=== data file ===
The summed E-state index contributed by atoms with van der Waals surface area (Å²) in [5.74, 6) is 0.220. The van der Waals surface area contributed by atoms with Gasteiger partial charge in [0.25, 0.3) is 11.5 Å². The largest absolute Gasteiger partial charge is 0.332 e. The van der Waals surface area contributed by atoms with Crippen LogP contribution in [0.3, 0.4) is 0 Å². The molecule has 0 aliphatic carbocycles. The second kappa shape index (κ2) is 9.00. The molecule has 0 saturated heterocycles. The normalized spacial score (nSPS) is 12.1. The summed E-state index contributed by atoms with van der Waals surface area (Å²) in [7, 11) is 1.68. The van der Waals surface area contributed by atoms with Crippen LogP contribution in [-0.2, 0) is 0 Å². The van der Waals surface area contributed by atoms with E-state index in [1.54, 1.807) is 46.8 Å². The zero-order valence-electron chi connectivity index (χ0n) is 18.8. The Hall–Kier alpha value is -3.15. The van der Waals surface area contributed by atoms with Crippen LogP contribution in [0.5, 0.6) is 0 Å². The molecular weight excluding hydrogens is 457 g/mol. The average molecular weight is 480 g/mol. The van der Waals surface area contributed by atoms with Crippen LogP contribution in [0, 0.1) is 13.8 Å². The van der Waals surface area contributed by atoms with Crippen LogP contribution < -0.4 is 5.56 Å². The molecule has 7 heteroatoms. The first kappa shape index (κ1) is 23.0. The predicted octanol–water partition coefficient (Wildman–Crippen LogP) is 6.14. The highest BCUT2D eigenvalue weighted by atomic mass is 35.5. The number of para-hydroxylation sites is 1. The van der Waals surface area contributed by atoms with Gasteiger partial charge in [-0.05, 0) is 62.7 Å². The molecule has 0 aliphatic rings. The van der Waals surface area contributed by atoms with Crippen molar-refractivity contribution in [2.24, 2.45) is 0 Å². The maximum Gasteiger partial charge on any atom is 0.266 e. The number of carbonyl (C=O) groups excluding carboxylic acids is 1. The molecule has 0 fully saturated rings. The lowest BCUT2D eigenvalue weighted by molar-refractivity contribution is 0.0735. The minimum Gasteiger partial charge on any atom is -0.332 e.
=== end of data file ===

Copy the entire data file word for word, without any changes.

The summed E-state index contributed by atoms with van der Waals surface area (Å²) in [5.74, 6) is 0.220. The van der Waals surface area contributed by atoms with Gasteiger partial charge in [0.25, 0.3) is 11.5 Å². The largest absolute Gasteiger partial charge is 0.332 e. The van der Waals surface area contributed by atoms with Crippen LogP contribution in [0.3, 0.4) is 0 Å². The molecule has 0 aliphatic carbocycles. The second kappa shape index (κ2) is 9.00. The molecule has 0 saturated heterocycles. The normalized spacial score (nSPS) is 12.1. The summed E-state index contributed by atoms with van der Waals surface area (Å²) in [7, 11) is 1.68. The van der Waals surface area contributed by atoms with Crippen LogP contribution in [-0.2, 0) is 0 Å². The van der Waals surface area contributed by atoms with E-state index in [1.54, 1.807) is 46.8 Å². The zero-order valence-electron chi connectivity index (χ0n) is 18.8. The Hall–Kier alpha value is -3.15. The van der Waals surface area contributed by atoms with Crippen LogP contribution in [0.5, 0.6) is 0 Å². The molecular weight excluding hydrogens is 457 g/mol. The average molecular weight is 480 g/mol. The van der Waals surface area contributed by atoms with Crippen LogP contribution in [0, 0.1) is 13.8 Å². The van der Waals surface area contributed by atoms with Crippen LogP contribution < -0.4 is 5.56 Å². The molecule has 7 heteroatoms. The first kappa shape index (κ1) is 23.0. The predicted octanol–water partition coefficient (Wildman–Crippen LogP) is 6.14. The highest BCUT2D eigenvalue weighted by atomic mass is 35.5. The number of para-hydroxylation sites is 1. The van der Waals surface area contributed by atoms with Gasteiger partial charge in [-0.05, 0) is 62.7 Å². The molecule has 0 aliphatic rings. The van der Waals surface area contributed by atoms with Crippen molar-refractivity contribution in [2.24, 2.45) is 0 Å². The maximum Gasteiger partial charge on any atom is 0.266 e. The number of carbonyl (C=O) groups excluding carboxylic acids is 1. The molecule has 0 fully saturated rings. The lowest BCUT2D eigenvalue weighted by molar-refractivity contribution is 0.0735. The minimum Gasteiger partial charge on any atom is -0.332 e.